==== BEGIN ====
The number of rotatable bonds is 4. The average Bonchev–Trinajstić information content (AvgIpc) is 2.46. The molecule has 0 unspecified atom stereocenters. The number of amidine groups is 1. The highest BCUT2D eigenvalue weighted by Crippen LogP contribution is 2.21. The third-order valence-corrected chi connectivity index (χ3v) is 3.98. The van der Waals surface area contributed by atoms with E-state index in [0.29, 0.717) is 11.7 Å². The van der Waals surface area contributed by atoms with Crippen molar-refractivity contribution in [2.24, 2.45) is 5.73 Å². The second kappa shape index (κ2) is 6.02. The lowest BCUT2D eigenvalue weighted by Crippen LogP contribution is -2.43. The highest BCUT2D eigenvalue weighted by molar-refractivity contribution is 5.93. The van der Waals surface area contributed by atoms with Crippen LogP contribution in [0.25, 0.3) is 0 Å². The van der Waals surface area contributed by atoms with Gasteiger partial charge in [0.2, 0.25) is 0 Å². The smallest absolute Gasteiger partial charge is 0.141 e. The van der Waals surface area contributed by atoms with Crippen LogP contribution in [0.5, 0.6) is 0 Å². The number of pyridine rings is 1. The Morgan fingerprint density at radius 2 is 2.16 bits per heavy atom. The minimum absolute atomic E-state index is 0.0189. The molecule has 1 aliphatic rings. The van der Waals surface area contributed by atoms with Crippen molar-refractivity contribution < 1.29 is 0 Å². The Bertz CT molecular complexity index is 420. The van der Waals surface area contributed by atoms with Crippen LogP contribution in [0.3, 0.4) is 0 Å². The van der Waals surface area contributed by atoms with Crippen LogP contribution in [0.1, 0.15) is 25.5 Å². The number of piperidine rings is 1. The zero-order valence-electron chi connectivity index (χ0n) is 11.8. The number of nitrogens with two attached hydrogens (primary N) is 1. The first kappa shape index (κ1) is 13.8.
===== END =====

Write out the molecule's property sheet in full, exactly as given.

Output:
The number of rotatable bonds is 4. The average Bonchev–Trinajstić information content (AvgIpc) is 2.46. The molecule has 0 unspecified atom stereocenters. The number of amidine groups is 1. The highest BCUT2D eigenvalue weighted by Crippen LogP contribution is 2.21. The third-order valence-corrected chi connectivity index (χ3v) is 3.98. The van der Waals surface area contributed by atoms with E-state index in [0.29, 0.717) is 11.7 Å². The van der Waals surface area contributed by atoms with Crippen molar-refractivity contribution in [2.24, 2.45) is 5.73 Å². The second kappa shape index (κ2) is 6.02. The lowest BCUT2D eigenvalue weighted by Crippen LogP contribution is -2.43. The highest BCUT2D eigenvalue weighted by molar-refractivity contribution is 5.93. The van der Waals surface area contributed by atoms with Crippen LogP contribution in [0.25, 0.3) is 0 Å². The van der Waals surface area contributed by atoms with Gasteiger partial charge in [0.2, 0.25) is 0 Å². The smallest absolute Gasteiger partial charge is 0.141 e. The van der Waals surface area contributed by atoms with Crippen LogP contribution in [0.5, 0.6) is 0 Å². The number of pyridine rings is 1. The Morgan fingerprint density at radius 2 is 2.16 bits per heavy atom. The minimum absolute atomic E-state index is 0.0189. The molecule has 1 aliphatic rings. The van der Waals surface area contributed by atoms with Crippen molar-refractivity contribution < 1.29 is 0 Å². The Bertz CT molecular complexity index is 420. The van der Waals surface area contributed by atoms with Crippen LogP contribution in [0.3, 0.4) is 0 Å². The van der Waals surface area contributed by atoms with Crippen LogP contribution in [0.1, 0.15) is 25.5 Å². The number of piperidine rings is 1. The zero-order valence-electron chi connectivity index (χ0n) is 11.8. The number of nitrogens with two attached hydrogens (primary N) is 1. The first kappa shape index (κ1) is 13.8.